Furthermore, these requests, by and large, seem a bit too demanding and unnecessary. For instance, one of the biggest issues being raised by the voice actors’ union is that the professionals are forced to yell, scream, and otherwise wear their voices out during intense scenes for hours at a time. To alleviate this, they’ve requested shorter working hours.
Instead of punishing all studios (even those with acceptable working conditions, by the actors’ definition) with a recording limitation, why wouldn’t the union leaders explain to their members that simply telling overbearing directors they’re pushing too hard during intense scenes, while explaining that the rest of the project will be jeopardized if this practice continues, is an effective way to solve such issues? I’m confident that the logic and reason behind this explanation, as well as the fear of losing an integral voice actor, will cause almost all project managers/directors to change their ways. And if the logic doesn’t get the job done, it’s worth asking: do actors really want to be working for someone who could potentially destroy their voice—and in turn, their career?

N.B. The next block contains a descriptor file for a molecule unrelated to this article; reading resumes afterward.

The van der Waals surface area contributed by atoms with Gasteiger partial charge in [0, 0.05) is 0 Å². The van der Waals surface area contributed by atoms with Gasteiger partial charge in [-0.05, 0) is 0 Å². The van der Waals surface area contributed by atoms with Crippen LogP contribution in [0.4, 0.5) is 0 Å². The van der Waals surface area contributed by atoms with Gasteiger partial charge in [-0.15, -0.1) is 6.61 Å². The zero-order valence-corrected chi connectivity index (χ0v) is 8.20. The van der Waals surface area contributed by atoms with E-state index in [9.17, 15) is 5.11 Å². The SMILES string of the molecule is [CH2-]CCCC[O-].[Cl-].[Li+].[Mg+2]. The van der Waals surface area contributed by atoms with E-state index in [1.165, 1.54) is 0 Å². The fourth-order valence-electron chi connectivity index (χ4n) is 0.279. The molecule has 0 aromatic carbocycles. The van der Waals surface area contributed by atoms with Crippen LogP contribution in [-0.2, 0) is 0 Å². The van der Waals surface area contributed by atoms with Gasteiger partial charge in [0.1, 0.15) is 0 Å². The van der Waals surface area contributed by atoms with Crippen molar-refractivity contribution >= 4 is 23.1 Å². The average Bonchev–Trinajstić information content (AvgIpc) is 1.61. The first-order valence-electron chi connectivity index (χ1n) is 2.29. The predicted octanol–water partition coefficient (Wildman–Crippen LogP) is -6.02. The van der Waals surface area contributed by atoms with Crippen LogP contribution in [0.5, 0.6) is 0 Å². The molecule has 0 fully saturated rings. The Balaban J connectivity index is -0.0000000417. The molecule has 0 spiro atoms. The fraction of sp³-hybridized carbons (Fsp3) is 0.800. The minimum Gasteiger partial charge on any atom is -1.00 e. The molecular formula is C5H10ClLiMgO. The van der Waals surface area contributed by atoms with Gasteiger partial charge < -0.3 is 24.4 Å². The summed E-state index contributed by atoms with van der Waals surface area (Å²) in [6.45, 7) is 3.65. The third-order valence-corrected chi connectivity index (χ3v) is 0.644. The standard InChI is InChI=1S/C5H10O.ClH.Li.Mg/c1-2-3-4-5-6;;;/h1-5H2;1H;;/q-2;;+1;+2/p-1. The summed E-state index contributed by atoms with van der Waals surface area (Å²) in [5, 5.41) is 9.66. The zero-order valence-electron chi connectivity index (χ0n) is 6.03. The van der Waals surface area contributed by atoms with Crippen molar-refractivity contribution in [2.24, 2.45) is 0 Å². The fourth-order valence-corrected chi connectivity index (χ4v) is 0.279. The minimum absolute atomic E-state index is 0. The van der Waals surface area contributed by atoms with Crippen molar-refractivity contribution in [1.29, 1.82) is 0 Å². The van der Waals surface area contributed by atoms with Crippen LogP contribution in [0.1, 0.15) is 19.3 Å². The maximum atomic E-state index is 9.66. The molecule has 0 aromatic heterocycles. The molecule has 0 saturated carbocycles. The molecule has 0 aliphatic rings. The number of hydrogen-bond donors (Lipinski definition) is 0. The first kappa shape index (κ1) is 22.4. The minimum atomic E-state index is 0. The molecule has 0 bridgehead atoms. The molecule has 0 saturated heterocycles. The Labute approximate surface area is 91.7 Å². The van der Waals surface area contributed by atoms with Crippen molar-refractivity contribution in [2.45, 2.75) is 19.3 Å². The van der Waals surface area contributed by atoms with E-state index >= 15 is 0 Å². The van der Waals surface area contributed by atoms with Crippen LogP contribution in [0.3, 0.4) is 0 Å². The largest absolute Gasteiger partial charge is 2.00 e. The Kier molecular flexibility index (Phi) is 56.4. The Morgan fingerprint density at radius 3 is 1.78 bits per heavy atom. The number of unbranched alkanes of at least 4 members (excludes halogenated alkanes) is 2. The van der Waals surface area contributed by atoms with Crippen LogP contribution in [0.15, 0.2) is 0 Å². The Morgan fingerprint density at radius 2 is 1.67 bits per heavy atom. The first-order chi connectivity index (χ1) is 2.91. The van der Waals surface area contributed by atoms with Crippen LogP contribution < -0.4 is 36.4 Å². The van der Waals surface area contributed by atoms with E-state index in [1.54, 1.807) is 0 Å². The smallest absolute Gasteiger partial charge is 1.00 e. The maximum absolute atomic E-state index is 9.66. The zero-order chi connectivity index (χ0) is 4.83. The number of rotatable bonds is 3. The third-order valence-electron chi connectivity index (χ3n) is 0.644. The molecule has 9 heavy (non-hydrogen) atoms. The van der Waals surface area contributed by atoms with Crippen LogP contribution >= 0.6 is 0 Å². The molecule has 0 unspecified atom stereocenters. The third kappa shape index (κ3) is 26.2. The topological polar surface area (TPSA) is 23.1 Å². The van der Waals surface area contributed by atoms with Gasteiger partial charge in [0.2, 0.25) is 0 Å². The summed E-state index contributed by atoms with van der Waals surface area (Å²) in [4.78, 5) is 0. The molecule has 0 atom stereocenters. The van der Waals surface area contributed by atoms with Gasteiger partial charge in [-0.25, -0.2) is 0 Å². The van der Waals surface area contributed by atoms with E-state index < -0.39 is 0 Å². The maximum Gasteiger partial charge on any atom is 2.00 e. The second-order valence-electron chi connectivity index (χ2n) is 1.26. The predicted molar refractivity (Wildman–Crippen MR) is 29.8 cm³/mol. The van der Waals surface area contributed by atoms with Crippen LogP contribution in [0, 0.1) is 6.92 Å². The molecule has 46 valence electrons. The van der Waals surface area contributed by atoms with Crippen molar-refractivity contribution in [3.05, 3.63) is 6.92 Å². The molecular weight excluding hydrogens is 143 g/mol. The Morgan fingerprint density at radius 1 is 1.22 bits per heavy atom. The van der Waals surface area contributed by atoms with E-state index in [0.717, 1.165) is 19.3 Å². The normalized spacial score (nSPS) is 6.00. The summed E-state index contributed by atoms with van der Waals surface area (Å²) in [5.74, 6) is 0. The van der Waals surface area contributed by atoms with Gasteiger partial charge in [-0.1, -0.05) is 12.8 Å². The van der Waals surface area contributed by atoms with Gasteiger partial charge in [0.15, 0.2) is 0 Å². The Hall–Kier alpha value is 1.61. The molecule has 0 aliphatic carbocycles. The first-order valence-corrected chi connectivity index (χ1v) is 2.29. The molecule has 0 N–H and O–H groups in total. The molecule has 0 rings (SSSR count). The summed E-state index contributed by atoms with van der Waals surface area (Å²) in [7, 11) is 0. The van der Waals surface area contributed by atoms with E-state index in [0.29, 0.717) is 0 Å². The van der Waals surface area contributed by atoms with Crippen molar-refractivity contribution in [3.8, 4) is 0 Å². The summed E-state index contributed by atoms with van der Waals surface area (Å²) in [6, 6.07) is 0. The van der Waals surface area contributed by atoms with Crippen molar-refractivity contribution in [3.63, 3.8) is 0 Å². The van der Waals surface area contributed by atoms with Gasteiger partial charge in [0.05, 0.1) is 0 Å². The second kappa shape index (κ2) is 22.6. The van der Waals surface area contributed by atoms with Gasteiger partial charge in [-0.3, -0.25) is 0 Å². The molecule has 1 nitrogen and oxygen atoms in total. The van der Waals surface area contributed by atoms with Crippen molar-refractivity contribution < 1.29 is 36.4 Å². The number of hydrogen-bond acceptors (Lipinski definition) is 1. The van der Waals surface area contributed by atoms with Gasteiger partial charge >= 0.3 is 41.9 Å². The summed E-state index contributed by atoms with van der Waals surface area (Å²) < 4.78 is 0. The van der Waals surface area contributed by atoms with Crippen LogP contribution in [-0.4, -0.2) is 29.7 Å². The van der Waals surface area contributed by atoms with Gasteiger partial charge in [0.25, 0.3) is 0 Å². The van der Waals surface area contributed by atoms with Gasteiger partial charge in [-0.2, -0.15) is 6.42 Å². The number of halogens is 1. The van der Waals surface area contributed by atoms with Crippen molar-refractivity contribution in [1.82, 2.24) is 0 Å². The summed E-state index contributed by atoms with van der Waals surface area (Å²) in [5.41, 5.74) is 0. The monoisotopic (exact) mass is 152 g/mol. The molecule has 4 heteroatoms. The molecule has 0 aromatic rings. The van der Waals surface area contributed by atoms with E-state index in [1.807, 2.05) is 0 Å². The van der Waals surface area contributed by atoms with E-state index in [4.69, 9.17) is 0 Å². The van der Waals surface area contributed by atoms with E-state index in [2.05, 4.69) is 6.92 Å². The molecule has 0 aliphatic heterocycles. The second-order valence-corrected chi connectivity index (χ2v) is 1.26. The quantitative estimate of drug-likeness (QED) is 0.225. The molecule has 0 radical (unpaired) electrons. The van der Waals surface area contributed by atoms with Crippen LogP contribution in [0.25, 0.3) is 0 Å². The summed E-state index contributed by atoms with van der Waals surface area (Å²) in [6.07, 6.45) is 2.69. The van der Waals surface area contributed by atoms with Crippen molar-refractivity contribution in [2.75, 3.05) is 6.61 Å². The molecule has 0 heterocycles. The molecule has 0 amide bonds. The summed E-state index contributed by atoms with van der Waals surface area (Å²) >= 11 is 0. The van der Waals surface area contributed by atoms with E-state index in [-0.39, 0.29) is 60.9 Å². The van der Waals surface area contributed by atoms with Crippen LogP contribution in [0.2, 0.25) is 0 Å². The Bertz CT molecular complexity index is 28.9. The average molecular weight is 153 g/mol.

Furthermore, the profit sharing requests are far too drastic, in all likelihood. Remember that the industry has already offered a 9% pay increase and a one-time bonus upon a project’s completion. This is such a significant amount of money that other, non-union actors will probably fill roles with shocking speed. Plus, it’s not like these talented professionals were earning peanuts before, either.
Hopefully, the dispute will be resolved as quickly as possible, and the affected games will resume production. The above argument may have come off as a bit too “pro-developer” for some, but it’s important to keep in mind that video game makers must contend with record-high development costs, stiff competition, consistent update needs, and correspondingly small budgets all while trying to produce hits; paying actors a share of profits would be too much.
This week in gaming wasn’t terrible, but as we approach Thanksgiving—and of course, Black Friday—wallet-pleasing deals should continue to pop up with additional frequency, and any of the countless incredible recent releases you may have missed will be available for great prices!
See you next week!